Customer care is what puts Southeastern Emergency Equipment a step above the rest. For nearly 30 years, Southeastern has prided themselves on providing quality medical products while exceeding clients’ expectations with an exceptional level of service. From general medical supplies and resuscitation equipment, to specialty vehicles and AHA training, Southeastern is your source for the tools you need to give every patient the care that they require.

Tuesday, January 17, 2012

Company Spotlight: Quaker Safety

We recently had the opportunity to meet some of the guys from Quaker Safety at the 25th Annual Pittsburgh Fire Rescue and EMS Expo in Monroeville, PA.  They were some nice guys from a pretty amazing company!

Quaker Safety has been manufacturing many types of protective clothing since 1946. However, the real roots of the company were established in 1986 when the company began to focus primarily on manufacturing NFPA compliant garments for structural and proximity fire fighting. Substantial market research and development conducted throughout the years has provided Quaker Safety with insight into the requirements of the clothing from the fire department’s perspective which, in turn, has enabled Quaker Safety to design and manufacture high quality turnout gear.  All gear is ISO 9001-2008, NFPA 1971-2007 (structural), and NFPA 1971-2007 (proximity) certified.  They also come with a quick, reliable delivery schedule. Quaker Safety’s rapid delivery, for which the company has become well known, remains unsurpassed in the fire service industry.

Over the last 25 years, Quaker Safety has developed a network of leading distributors and exporters throughout North America. Quaker Safety believes that service through local distribution is the best way to achieve the highest level of customer satisfaction. Quaker Safety's local distributors are always available to measure, provide technical support and to ensure that each set of protective clothing is customized to meet each fire department's specific needs.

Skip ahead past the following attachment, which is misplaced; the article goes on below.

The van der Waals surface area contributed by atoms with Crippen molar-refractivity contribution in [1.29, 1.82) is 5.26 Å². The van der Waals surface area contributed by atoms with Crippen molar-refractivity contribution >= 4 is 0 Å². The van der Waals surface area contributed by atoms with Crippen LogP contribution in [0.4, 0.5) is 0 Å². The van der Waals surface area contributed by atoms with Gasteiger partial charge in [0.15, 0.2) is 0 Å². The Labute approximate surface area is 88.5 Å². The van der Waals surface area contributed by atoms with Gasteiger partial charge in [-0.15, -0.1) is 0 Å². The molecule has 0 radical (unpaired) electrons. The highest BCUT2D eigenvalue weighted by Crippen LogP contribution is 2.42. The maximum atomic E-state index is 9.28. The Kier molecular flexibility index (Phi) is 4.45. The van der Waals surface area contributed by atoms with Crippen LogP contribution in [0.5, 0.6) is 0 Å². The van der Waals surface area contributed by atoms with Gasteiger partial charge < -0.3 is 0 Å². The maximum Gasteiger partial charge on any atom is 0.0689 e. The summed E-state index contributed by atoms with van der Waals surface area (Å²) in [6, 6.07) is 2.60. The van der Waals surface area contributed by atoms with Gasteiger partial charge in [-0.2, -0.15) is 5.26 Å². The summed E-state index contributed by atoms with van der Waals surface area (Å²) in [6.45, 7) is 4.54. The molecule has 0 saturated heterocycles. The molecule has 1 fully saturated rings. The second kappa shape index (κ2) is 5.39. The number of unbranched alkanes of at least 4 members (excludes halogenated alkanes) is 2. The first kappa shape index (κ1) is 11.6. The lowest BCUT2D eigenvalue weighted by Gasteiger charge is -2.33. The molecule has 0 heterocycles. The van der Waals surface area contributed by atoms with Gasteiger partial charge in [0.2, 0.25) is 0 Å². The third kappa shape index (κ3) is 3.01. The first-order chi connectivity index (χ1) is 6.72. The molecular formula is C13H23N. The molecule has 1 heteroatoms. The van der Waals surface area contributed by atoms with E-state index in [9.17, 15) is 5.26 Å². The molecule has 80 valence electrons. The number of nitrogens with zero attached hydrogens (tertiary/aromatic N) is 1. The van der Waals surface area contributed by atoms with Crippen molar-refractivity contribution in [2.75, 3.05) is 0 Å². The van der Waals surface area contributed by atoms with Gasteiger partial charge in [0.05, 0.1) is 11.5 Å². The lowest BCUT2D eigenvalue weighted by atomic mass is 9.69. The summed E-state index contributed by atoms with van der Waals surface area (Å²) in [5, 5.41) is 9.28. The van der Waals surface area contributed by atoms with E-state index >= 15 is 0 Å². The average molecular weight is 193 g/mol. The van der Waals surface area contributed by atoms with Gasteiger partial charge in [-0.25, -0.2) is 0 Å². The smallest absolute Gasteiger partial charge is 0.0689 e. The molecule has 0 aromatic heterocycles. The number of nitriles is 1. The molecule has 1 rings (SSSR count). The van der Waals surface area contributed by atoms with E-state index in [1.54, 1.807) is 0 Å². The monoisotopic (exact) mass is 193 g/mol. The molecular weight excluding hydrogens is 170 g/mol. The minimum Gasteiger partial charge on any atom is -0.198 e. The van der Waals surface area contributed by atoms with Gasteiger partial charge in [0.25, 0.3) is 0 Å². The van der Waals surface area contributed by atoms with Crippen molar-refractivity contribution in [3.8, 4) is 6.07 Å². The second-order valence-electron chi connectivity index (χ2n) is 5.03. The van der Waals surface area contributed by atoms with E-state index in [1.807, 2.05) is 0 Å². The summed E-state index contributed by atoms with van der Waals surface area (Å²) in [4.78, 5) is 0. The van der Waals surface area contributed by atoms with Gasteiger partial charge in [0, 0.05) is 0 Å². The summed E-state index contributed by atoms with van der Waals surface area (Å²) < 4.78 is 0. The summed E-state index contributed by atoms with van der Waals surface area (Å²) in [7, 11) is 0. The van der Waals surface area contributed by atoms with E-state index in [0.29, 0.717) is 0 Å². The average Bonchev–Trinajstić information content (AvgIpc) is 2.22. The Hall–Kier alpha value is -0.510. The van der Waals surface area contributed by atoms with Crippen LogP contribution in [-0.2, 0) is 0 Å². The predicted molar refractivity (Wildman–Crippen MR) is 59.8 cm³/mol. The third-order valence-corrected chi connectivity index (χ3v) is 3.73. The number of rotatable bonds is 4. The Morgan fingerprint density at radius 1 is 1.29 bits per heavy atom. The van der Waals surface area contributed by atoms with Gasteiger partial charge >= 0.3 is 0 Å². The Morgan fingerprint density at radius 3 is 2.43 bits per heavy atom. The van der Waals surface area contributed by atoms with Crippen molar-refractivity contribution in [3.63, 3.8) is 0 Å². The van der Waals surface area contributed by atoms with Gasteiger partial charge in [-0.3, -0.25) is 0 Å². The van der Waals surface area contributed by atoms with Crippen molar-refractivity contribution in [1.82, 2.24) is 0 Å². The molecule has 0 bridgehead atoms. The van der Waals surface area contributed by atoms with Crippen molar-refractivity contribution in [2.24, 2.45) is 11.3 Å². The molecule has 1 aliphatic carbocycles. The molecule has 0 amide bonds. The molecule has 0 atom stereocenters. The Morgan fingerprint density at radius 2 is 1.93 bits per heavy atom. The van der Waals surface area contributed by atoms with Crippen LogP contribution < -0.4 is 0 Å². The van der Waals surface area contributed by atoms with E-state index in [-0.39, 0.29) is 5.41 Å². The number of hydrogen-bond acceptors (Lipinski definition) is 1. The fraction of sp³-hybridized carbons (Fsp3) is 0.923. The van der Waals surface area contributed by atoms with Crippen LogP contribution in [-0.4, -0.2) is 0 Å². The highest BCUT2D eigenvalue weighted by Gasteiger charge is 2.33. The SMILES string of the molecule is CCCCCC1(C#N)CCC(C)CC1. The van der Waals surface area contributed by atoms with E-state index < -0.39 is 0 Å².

Quaker Safety stands behind its products. They warranty for a maximum of five years from the date of manufacture that the products listed on your Quaker Safety invoice will be free from defects in materials and workmanship when used by appropriately trained personnel following acceptable fire fighting or emergency medical operations procedures.  Quaker Safety also offers its gear customers a comprehensive range of on site cleaning and repair services, including those which are required annually by NFPA 1851. All work is performed to exacting standards by experienced personnel with the objective of maximizing the safety of the wearer and the useful life of the Quaker Safety protective clothing.

The full catalog of all of the gear they offer can be viewed on their website.  All orders are given the options of choosing the type of outer shell, thermal liner, moisture barriers, reinforcements, trim options, pant and jacket closures, pockets, suspenders, and more.  Fully knowledgeable customer service staff can easily assist you with determining what options will work best for the specific needs of your department.

Monday, January 16, 2012

Crime Solving - Why Yes, There's App For That

It seems that we keep saying this, but there really is an app for just about everything!  Bridgeport Police Department in Connecticut has recently launched a new app called iWatch Bridgeport.

The iWatch Bridgeport app released in October 2011, and is the first app of its kind on the East Coast.  This app is the future of policing, and the Bridgeport police say their new smartphone app is helping them to solve crimes and revolutionizing the way they do it.  Lt. David Daniels III was quoted as saying, "In a city that has 143,000 people and 18 square miles, and 400 cops working 24 hours a day, this is the ultimate cop."

How Does It Work?
The app is easy to use.  When a resident wants to submit a tip, they simple open the app and type in a description of the tip they want to send.  There is even an option to send pictures or video in with the tip.  Once the resident hits send, the app is sent directly to the police department.  All submitted tips are completely anonymous, which police feel increases the likelihood that tips will be submitted.

Does It Work?
The city of Bridgeport had a homicide on New Year's Day, and someone used the iWatch app to send critical information to the police department.  "Right after that murder occurred we got an iWatch tip from someone who had to be in the area," said Lt. Daniels. "The information was credible, it's panning out and I think it will actually help us solve that crime."

There are a few other departments in the US that are currently using similar technology.  A couple of them are Harris County, TX and Englewood, CO.

This app gives residents the power to report what they see and hear in their neighborhoods.  To get more information check out the video below.


Friday, January 13, 2012

Police Cruisers: The New High Tech Office